The Kepler Space Telescope is the “most accomplished planet-hunting machine of all time”, and it’s seen its last days.  Kepler’s final moments came on Thursday, when NASA scientists said goodnight for the last time.  

It has been known for awhile that Kepler was nearing its end.  Earlier this year, NASA officials announced that the decommissioning of the space observatory was imminent due to the fading fuel supply.  In a statement on Friday, NASA said, “”Kepler’s team disabled the safety modes that could inadvertently turn systems back on, and severed communications by shutting down the transmitters,” and “”Because the spacecraft is slowly spinning, the Kepler team had to carefully time the commands so that instructions would reach the spacecraft during periods of viable communication.”

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In the 9 years Kepler has been active in space, it has given us information that far exceeded expectations.  It has revealed that there are more planets than stars out there.  It has given us new information about the kinds of worlds that exist in our galaxy.  As space.com reported, it has discovered 2,682 exoplanets to date.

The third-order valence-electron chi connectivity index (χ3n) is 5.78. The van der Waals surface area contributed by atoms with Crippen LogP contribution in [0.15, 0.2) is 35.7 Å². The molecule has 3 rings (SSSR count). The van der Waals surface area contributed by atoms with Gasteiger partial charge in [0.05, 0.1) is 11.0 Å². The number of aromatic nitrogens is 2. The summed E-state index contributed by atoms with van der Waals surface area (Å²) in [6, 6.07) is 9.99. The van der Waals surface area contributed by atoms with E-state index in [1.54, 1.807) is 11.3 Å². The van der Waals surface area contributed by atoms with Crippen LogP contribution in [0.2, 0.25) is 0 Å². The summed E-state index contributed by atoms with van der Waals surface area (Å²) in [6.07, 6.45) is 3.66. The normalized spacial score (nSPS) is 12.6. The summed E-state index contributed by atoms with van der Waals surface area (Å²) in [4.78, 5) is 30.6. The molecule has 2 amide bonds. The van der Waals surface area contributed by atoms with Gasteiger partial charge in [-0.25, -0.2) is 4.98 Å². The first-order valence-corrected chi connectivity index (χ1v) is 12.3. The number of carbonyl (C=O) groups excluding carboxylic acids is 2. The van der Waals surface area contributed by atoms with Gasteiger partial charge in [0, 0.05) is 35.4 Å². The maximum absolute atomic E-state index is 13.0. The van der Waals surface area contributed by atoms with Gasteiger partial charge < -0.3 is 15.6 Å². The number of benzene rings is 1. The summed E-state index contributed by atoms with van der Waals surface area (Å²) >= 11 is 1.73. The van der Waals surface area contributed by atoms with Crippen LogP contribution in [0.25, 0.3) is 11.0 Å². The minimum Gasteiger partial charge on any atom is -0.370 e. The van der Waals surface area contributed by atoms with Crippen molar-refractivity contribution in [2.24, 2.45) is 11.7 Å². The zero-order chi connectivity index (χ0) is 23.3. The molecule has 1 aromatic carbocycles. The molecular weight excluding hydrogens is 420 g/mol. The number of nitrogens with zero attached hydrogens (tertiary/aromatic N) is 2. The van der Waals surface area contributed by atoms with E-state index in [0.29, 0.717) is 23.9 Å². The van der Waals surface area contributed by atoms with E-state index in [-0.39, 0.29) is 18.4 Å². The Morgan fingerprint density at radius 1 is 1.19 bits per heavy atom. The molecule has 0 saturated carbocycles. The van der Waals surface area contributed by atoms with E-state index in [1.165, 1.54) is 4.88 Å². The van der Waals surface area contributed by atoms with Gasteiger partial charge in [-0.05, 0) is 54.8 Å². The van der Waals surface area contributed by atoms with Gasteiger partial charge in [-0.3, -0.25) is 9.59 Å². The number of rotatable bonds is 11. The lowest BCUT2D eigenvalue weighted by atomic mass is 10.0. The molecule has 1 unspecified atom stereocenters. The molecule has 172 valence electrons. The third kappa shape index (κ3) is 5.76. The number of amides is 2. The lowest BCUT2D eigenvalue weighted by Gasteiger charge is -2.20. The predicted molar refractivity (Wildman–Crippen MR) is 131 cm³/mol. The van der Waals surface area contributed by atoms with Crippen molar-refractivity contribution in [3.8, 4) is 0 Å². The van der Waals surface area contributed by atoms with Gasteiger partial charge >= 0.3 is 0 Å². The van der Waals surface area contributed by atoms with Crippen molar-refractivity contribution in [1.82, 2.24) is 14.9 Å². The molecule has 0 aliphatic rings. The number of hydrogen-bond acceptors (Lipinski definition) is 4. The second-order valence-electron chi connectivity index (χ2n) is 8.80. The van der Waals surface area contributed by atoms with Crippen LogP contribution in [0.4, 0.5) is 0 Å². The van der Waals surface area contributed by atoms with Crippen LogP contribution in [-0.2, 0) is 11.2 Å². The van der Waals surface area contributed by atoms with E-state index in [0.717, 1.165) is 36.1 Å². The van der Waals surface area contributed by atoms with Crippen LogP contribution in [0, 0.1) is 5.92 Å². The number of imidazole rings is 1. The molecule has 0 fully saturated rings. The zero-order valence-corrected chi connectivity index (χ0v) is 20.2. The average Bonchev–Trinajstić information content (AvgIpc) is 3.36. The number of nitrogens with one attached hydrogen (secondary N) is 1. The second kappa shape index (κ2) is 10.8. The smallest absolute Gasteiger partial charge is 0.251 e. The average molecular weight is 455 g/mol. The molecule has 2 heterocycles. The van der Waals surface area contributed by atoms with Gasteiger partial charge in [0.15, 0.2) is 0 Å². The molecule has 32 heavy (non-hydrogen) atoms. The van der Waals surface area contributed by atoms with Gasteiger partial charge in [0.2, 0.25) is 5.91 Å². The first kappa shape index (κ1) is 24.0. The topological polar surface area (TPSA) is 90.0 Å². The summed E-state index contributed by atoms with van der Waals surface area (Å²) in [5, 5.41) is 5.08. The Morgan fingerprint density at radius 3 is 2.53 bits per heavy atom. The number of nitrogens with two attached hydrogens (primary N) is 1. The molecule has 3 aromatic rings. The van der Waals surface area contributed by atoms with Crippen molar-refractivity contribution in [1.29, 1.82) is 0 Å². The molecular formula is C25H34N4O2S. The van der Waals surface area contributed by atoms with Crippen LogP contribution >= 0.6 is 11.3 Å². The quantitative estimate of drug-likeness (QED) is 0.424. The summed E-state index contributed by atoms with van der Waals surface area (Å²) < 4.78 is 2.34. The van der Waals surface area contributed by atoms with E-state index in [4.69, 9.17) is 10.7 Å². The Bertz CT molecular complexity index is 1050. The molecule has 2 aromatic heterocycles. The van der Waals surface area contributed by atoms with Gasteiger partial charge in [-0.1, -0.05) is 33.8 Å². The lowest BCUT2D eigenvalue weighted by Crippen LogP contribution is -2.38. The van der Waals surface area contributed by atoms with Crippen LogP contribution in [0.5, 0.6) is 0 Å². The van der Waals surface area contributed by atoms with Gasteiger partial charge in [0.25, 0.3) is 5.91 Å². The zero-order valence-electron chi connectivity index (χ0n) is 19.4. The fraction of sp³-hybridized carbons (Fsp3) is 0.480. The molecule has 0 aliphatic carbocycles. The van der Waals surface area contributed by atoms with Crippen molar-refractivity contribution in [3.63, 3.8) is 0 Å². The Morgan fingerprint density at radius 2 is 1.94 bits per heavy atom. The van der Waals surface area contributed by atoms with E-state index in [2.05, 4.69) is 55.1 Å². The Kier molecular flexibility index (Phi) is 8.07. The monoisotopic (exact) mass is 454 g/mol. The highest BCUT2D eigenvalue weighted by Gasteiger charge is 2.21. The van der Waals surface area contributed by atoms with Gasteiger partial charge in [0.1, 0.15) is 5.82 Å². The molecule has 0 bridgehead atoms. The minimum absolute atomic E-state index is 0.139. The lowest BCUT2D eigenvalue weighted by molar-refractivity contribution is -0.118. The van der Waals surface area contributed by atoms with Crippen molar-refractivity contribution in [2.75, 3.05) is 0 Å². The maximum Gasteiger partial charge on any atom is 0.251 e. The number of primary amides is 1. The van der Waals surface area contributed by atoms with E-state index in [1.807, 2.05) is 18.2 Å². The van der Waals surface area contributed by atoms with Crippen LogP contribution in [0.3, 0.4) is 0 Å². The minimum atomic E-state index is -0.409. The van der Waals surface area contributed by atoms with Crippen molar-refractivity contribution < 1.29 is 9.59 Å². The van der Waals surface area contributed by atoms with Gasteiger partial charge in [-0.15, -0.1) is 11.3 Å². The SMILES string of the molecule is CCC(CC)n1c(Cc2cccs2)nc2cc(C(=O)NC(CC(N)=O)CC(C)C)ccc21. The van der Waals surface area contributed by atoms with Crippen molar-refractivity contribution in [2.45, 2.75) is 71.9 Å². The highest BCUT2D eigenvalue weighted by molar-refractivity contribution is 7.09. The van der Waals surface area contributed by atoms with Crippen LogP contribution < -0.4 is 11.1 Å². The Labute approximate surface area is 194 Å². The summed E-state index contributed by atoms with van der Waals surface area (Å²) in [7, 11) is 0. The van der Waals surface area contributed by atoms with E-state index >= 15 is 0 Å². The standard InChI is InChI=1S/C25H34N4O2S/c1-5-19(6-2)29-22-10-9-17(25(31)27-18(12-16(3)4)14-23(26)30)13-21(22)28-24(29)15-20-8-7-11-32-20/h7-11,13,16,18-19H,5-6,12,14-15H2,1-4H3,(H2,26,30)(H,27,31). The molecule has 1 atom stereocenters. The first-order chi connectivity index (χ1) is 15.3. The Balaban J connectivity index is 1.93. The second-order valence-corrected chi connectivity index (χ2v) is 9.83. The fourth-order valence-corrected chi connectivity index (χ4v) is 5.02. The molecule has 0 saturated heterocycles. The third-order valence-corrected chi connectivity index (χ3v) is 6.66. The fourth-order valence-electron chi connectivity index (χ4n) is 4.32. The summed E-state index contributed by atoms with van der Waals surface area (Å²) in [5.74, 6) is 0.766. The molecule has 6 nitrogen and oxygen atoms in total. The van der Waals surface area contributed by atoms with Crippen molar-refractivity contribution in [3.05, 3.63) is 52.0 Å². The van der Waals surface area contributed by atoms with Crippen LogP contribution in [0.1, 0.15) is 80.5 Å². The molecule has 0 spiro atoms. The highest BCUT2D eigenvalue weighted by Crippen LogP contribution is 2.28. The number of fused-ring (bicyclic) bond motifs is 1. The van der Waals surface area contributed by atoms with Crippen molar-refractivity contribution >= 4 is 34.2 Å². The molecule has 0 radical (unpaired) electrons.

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Even in death, Kepler continues to reveal the secrets of our universe.  Nearly 2,900 “candidates” detected during the original and K2 (second phase starting in 2014) missions await confirmation by follow-up analysis.  That could take some serious time and reveal some seriously big news.  So, we haven’t heard the last from Kepler.

Kepler is in a slightly bigger, slightly slower orbit around the sun than Earth.  Without fuel and positioning capabilities, it will gradually drift further and further away from us.  It cannot be recommissioned because its orbit around the sun makes it unreachable for refueling.  It’s currently about 94 million miles away from Earth.  Float on, Kepler.  And, thank you.  

 

 

 

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